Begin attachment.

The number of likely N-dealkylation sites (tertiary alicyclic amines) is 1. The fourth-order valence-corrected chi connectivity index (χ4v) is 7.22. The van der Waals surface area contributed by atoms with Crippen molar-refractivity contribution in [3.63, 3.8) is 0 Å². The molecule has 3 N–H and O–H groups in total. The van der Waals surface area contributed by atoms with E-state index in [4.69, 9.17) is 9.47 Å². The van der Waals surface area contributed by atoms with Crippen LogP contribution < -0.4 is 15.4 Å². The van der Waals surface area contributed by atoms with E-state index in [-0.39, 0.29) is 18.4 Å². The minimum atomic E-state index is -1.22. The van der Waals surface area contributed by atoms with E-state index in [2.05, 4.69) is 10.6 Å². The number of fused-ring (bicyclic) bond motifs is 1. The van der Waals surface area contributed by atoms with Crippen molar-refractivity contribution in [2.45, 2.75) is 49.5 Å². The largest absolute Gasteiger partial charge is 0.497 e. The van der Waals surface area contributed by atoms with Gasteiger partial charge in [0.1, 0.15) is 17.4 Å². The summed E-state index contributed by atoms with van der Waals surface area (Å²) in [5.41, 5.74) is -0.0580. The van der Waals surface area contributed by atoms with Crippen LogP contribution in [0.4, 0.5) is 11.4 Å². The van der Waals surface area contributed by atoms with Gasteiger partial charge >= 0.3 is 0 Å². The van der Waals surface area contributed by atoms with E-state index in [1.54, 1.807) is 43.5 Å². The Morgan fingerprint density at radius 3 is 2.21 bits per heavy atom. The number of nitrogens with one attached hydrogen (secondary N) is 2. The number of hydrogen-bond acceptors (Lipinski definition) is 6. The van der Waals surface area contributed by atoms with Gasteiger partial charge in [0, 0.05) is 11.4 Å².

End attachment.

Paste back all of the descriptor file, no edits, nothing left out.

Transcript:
The number of likely N-dealkylation sites (tertiary alicyclic amines) is 1. The fourth-order valence-corrected chi connectivity index (χ4v) is 7.22. The van der Waals surface area contributed by atoms with Crippen molar-refractivity contribution in [3.63, 3.8) is 0 Å². The molecule has 3 N–H and O–H groups in total. The van der Waals surface area contributed by atoms with E-state index in [4.69, 9.17) is 9.47 Å². The van der Waals surface area contributed by atoms with Crippen LogP contribution < -0.4 is 15.4 Å². The van der Waals surface area contributed by atoms with E-state index in [-0.39, 0.29) is 18.4 Å². The minimum atomic E-state index is -1.22. The van der Waals surface area contributed by atoms with E-state index in [2.05, 4.69) is 10.6 Å². The number of fused-ring (bicyclic) bond motifs is 1. The van der Waals surface area contributed by atoms with Crippen molar-refractivity contribution in [2.45, 2.75) is 49.5 Å². The largest absolute Gasteiger partial charge is 0.497 e. The van der Waals surface area contributed by atoms with Gasteiger partial charge in [0.1, 0.15) is 17.4 Å². The summed E-state index contributed by atoms with van der Waals surface area (Å²) in [5.41, 5.74) is -0.0580. The van der Waals surface area contributed by atoms with Crippen LogP contribution in [0.4, 0.5) is 11.4 Å². The van der Waals surface area contributed by atoms with Gasteiger partial charge >= 0.3 is 0 Å². The van der Waals surface area contributed by atoms with E-state index in [1.54, 1.807) is 43.5 Å². The Morgan fingerprint density at radius 3 is 2.21 bits per heavy atom. The number of nitrogens with one attached hydrogen (secondary N) is 2. The number of hydrogen-bond acceptors (Lipinski definition) is 6. The van der Waals surface area contributed by atoms with Gasteiger partial charge in [0, 0.05) is 11.4 Å².